Elac Carina BS243.4 Loudspeaker

Little Big Man

Equipment report
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Stand-mount
Elac Carina BS243.4 Loudspeaker

The Elac Carina series of loudspeakers nestles in the sweet spot between the affordably priced Debut and UniFi loudspeakers and Elac’s mid-priced Adante line. As of this writing, Elac offers three models in the Carina series: the $1199-per-pair BS243.4 two-way compact reviewed here, the $2398 2.5-way FS247.4 floorstander, and the $919 three-way CC241.4 center channel. 

A conventional design in most respects, what distinguishes Carina from similar models is its use of Elac’s well-regarded JET tweeter—a transducer based on the Air-Motion Transformer technology developed by loudspeaker pioneer Dr. Oskar Heil. In TAS’s Illustrated History of High End Audio, Volume I, Editor-in-Chief Robert Harley describes the principle behind Heil’s AMT in detail: “The AMT is similar to a ribbon transducer in that a conductor is bonded to a polyethylene diaphragm and suspended in a magnetic field. And as with some ribbons, the diaphragm is pleated. But the AMT is unique in that rather than the magnetic field pushing and pulling the diaphragm back and forth in a one-to-one pistonic motion, the pleats open and close like an accordion, being pulled open and pushed closed. The ‘Air-Motion Transformer’ name comes from the fact that air is squeezed out of the pleats at several times the speed of the diaphragm’s motion.” Among other things, this means that an AMT is much faster than a conventional pistonic transducer, which translates into higher sensitivity, transient response, and dynamics. Over time, Elac has produced its own refinements of the AMT, including a new neodymium magnet system, which have effectively increased sound pressure levels and extended frequency response. Historically, tweeters of this quality were reserved for more elite loudspeaker lines, but it’s nice to see them implemented in the more affordable rank-and-file.

Visually, the Carina BS243.4 is a portrait of a small stout monitor, barely topping a foot in height. The seamless enclosure—bolstered by non-parallel sidewalls, softly radiused edges, and a smooth, nicely applied satin finish—appears to have excellent construction quality. Elac’s JET tweeter is paired with a 5.25" aluminum inverted-cone mid/bass, which features a large voice coil and an oversized magnet. The diaphragm design uses compound curvatures to control cone breakup and extend operating range. Sensitivity is rated at 85dB, a lower figure that is not uncommon for a small-enclosure monitor that descends as deeply as this one does. In a clever twist on port configuration, Carina is a downward-firing design—a challenge given that monitors of this ilk would ordinarily sit flat on a floorstand or a bookshelf, effectively blocking the port’s output. To take care of this potential issue, an integral metal plinth attaches to the bottom of the cabinet, elevating the enclosure to a height sufficient to allow the port to operate as designed. Nicely played, Elac. 

This is the fourth Elac compact I’ve reviewed since the estimable designer Andrew Jones (formerly of KEF and TAD) joined the Elac team. In that period I’ve ascended Elac’s compact line from the plucky Debut B5 and concentric-driver Uni-Fi UB5, to the more recent Navis ARB-51 powered three-way compact. In all my encounters, the Elacs have demonstrated forthright tonal honesty, a bread-basket-sized midrange, and low frequencies that extend well beyond expectation.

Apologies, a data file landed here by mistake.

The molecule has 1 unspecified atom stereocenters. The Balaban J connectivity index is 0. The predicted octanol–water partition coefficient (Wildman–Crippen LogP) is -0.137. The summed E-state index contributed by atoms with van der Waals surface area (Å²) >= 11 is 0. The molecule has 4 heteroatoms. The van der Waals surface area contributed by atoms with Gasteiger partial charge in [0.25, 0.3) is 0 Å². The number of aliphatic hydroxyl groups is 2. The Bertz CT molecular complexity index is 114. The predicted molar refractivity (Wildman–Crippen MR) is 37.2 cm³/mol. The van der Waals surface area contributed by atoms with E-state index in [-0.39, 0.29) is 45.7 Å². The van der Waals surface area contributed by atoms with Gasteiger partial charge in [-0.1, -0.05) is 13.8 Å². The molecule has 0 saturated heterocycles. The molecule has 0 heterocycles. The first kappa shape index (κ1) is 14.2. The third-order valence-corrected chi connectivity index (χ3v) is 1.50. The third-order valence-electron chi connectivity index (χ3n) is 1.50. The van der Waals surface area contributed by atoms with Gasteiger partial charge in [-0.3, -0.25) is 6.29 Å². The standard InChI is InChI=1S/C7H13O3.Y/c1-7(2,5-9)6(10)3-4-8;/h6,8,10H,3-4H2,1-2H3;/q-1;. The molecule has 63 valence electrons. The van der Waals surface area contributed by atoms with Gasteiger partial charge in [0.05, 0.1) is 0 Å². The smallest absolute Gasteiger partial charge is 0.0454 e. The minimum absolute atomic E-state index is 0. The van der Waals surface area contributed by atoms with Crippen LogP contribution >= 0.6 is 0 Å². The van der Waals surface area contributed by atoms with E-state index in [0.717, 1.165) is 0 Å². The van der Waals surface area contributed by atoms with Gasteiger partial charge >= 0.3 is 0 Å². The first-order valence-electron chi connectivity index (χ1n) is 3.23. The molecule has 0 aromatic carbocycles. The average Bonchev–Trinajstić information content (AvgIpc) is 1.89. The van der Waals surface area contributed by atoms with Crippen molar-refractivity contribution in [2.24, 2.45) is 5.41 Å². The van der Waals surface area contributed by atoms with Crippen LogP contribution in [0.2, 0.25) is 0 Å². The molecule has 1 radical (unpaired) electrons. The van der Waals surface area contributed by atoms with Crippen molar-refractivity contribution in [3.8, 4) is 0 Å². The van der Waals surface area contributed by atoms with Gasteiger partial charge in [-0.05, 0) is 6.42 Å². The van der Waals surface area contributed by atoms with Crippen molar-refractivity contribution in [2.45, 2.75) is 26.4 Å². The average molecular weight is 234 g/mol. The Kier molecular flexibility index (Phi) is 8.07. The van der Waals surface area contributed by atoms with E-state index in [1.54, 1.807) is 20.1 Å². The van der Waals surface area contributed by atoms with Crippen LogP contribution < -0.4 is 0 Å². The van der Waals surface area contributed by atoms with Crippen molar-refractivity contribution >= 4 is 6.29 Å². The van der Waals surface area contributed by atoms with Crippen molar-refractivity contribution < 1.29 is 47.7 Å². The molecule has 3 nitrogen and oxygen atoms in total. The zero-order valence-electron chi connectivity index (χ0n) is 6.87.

The Jones treatment was in full bloom in Carina—a sonic signature defined by a ripe, rich midrange laden with darker walnut overtones. In contrast with Debut and UniFi, Carina ups the sonic game significantly. It offers a sound that is more nuanced and more linear across the frequency spectrum. It also has greater finesse and finer gradients of micro-dynamics, particularly at lower levels, than Jones’ other Elac models. At the frequency extremes it further extends the bottom octaves, while adding smoothness and naturalism to the treble. Its midband is quite neutral, and certainly not tilted upward. On Norah Jones’ “Wish I Could,” for example, it produced a slightly darker, chestier vocal sound, with a rich resonant cello accompaniment—no easy task for a compact. Critically, the JET tweeter never grows overly assertive. Rather, its fatigue-free performance blends invisibly with that of the responsive mid/bass cone driver. This was exemplified during Stravinsky’s Pulcinella Suite, where the JET beautifully reproduced the expressive textures of violin strings and the air from the oboe. In another era, the mixture of ribbons and cones might have spelled disaster—the speed and material differences creating amusical mismatches. Not so here. 

Interdriver coherence was very good and port colorations were minimal. Vocals in general were standouts, Linda Ronstadt sang with a purity and palpability during “The Moon is a Harsh Mistress” that made my eyes tear up each time I listened. On the other hand, and in comparison with my reference ATC active towers, the character of vocals in general remained slightly on the drier side and reduced the wider envelope of ambience around the singer’s voice.

With Carina’s largest driver topping out at a mere five-plus inches, I was caught off-guard by the low-end impact, dynamic drive, and weight the speaker was capable of. Even at higher output levels, Carina can swing with the best of them, as it demonstrated during the Manhattan Jazz Quintet’s cover of “Autumn Leaves,” where the trumpet solo and acoustic bass backup has left many a small monitor gasping for air. In this instance transients were swift and clean but not pointed or needling. Fact is, it’s the rare small two-way that doesn’t compress dynamics. Carina joined that elite crowd, lively and quick and up to the challenge. 

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